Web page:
Risk, Quality and Cost Control
Recognizing the risks associated with using relatively untried technologies
in such a monumental structure, quality control was given a very high priority.
Inspectors and superintendents were appointed and quality control processes included
stress testing components and load testing foundations were implemented.
Figure 9: A commentary on quality assurance and supervision
And as would be expected, the accounting of all costs, including the construction
costs was precise to the Farthing (1/4 of a penny). The exhibition was a popular
and financial success with a final profit of £186,436 18s and 6d (in pounds,
shillings and pence). These profits
were used to found the Victoria and Albert Museum and the Science Museum in London.
Figure 10: The final profit
There is also an interesting recognition of the problems of building such a
massive structure in such a short time from a very basic initial design. There
were many improvements in the design implemented as the work progressed causing
the builder to incur a substantial loss. Note in particular, that finishing late
was not an option!
The Commissioners recognized this issue and made provision to compensate Fox,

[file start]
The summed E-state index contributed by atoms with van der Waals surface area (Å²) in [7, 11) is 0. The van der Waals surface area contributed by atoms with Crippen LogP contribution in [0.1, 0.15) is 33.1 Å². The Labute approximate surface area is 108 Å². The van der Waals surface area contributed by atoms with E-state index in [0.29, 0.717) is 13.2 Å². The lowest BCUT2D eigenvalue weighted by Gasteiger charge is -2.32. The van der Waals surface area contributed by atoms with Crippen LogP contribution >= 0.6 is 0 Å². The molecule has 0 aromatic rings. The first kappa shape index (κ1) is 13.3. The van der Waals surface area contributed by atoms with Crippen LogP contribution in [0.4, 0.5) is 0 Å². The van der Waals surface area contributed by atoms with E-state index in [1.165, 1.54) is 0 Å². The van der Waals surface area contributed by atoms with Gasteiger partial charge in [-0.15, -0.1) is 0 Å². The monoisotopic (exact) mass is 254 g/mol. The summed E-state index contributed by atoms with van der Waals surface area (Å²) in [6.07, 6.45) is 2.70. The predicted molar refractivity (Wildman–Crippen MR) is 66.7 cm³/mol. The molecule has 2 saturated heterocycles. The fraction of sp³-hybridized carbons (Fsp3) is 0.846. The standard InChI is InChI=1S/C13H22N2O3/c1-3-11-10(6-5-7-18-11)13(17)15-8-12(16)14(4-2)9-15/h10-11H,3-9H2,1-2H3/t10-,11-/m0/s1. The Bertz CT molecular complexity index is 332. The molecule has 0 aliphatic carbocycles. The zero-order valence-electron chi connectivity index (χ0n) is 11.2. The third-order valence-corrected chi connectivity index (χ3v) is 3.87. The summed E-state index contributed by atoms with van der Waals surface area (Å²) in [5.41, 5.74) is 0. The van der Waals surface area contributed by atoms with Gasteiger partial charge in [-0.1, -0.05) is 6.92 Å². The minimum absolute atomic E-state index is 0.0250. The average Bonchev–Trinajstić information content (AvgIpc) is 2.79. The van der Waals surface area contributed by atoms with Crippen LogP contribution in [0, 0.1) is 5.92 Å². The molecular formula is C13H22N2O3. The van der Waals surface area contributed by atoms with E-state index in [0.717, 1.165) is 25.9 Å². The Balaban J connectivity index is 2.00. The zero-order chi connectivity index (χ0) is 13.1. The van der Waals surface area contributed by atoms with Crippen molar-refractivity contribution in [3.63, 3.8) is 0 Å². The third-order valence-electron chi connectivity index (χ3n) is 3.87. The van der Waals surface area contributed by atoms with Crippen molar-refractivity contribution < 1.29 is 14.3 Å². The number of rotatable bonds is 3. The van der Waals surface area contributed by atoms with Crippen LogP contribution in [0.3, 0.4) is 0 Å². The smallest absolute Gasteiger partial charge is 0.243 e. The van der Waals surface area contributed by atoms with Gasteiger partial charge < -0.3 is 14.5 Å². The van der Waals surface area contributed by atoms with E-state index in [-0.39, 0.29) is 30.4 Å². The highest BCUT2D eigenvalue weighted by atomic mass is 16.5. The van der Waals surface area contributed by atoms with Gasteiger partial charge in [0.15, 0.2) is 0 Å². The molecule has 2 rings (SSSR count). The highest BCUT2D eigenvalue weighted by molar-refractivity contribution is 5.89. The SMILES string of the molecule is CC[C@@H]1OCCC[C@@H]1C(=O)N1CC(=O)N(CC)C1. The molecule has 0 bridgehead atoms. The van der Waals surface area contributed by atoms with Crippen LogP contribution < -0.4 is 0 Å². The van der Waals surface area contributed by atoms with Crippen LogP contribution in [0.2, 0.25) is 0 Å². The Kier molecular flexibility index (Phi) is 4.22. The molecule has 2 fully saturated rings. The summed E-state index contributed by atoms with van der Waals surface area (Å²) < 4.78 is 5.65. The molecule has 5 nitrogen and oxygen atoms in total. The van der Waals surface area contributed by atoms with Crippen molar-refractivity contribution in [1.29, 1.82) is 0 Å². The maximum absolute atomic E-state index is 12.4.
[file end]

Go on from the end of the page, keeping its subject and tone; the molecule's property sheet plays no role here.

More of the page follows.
Henderson and Co for the losses that could be justified. Their original tender
was £79,800, an additional £35,000 was approved in November 1851 and
a final payment of £4,505 1s 5d closed the accounts, see Figure
11. This was after taking into account the sale of the structure for £70,000
to Fox, Henderson and Co for re-erection in what is now the suburb of Crystal
This understanding of the problem and willingness to work collaboratively to
resolve it was no doubt helped by the presence of Sir William Cubit on the Commission.
He owned a leading construction company and was a founder of what is now, 180
years later, the Chartered Institute of Building. However, for any Royal Commission
to be able to properly dispense public money systems needed to be in place to
properly quantify and cost the consequences of the changes needed to complete
the building. This suggests sophisticated cost accounting processes within the
building company as well as the Royal commission.
Figure 11: Summary of the final account
5. For a description
of pre-decimal English currency see: http://resources.woodlands-junior.kent.sch.uk/customs/questions/moneyold.htm